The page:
However, K. Featherly explains in The Encyclopedia of New Media that cyberpunk pieces “do not involve cautionary tales to illuminate the modern reader” (Featherly 110). He, in combination with Renegar’s article, presents a distinction between what a cautionary tale is and what cyberpunk is meant to express.  Featherly describes the cyberpunk society as being too late to moralize, meaning that a cautionary tale would do no good in the situation because society as a whole has embraced amorality and technology to a high degree. The stories of this genre are not framed as cautionary tales either. As being encapsulated by the science fiction genre as a whole, cyberpunk tales are meant to take place as a potential scenario without the self-awareness to be brought out as a specific cautionary tale.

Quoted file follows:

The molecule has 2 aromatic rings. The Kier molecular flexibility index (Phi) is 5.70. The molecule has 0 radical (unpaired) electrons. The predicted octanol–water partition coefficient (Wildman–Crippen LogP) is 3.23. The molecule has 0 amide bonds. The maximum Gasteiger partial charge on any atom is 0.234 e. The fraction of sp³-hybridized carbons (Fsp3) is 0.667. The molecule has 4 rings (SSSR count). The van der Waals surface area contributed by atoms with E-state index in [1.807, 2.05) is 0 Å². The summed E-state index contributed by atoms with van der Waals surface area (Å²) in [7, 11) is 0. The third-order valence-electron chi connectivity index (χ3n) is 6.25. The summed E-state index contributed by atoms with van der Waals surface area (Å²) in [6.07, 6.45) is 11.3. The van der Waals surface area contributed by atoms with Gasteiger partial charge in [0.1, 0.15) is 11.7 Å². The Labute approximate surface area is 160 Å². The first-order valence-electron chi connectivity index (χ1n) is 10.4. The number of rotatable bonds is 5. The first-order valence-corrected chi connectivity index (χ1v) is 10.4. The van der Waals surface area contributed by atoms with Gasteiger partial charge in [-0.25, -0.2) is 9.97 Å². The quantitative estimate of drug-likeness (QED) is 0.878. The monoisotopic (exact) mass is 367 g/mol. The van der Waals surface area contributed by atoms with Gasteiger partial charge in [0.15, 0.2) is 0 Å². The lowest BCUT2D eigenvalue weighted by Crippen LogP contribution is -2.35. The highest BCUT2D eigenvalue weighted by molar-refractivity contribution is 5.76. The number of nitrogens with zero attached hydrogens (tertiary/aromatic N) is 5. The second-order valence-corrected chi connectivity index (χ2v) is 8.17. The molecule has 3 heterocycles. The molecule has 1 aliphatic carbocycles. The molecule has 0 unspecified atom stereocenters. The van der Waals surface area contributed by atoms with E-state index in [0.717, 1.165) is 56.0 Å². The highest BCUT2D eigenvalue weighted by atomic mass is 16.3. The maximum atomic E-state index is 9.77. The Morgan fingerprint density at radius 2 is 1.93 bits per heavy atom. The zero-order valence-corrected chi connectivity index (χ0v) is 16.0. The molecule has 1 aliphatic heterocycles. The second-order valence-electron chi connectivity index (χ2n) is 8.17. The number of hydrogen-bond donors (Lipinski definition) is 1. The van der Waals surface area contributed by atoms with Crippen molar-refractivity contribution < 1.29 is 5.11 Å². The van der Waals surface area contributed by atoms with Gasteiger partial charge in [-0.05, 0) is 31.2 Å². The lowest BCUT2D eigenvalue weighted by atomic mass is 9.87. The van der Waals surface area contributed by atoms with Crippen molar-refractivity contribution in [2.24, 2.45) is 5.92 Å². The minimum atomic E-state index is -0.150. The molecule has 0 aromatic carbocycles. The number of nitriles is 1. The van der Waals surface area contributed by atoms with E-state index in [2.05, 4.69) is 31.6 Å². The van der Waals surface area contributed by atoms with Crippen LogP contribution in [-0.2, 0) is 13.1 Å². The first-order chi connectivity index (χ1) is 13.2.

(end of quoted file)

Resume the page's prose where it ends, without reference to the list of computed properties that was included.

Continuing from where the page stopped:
Straying from a traditional “cautionary tale” is where Renegar’s ideas return. She describes the cyberpunk genre, and Neuromancer specifically, as having a comic quality to it, a satirical playing out of society’s obsession with technology. In Neuromancer, she notes, technology is integrated into everyday life of these characters as a more extreme variation of the way it is presently used. Renegar describes multiple instances where the integration of technology has been made more extreme in this projected future: increased technology in physical human aesthetic, increased technology in the career of the individual, and increased technology quite literally in the form of independent beings of technology existing in this world. While these examples become increasingly serious, many of the differences between the people of Gibson’s world and the people of the current world have a hint of superficial hilarity. She points to plastic surgery in the novel as an extension of it in contemporary society, with an increased importance of personal aesthetics being integrated with technology. Renegar references a specific quote regarding one of the Panther Moderns, ‘‘His hair was pink. A rainbow of microsofts bristled behind his left ear, the ear was pointed, tufted with more pink hair. His pupils had been modified to catch the lights like a cat’s’’ (Gibson 67). She goes on to justify the ridiculousness of the image by saying, “the subcultures [in the novel]  are no longer satisfied with piercings, plastic surgery, or wildly colored hair but have moved on to more invasive and alarming aesthetic changes. These illustrations encourage the audience to think more critically about contemporary practices such as plastic surgery, tattooing, and other body modifications” (Renegar 330). While this analysis alludes to another defining theme of cyberpunk, the devaluing of the natural human body, the point she makes in this passage is that the outlandishness of the imagery and culture of this futuristic world is meant to be a commentary on a trend of today taken to an illogical extreme. This carries through to the rest of the novel, as all of these strange-seeming images of culture are purposefully jarring to provoke self-reflection and social criticism.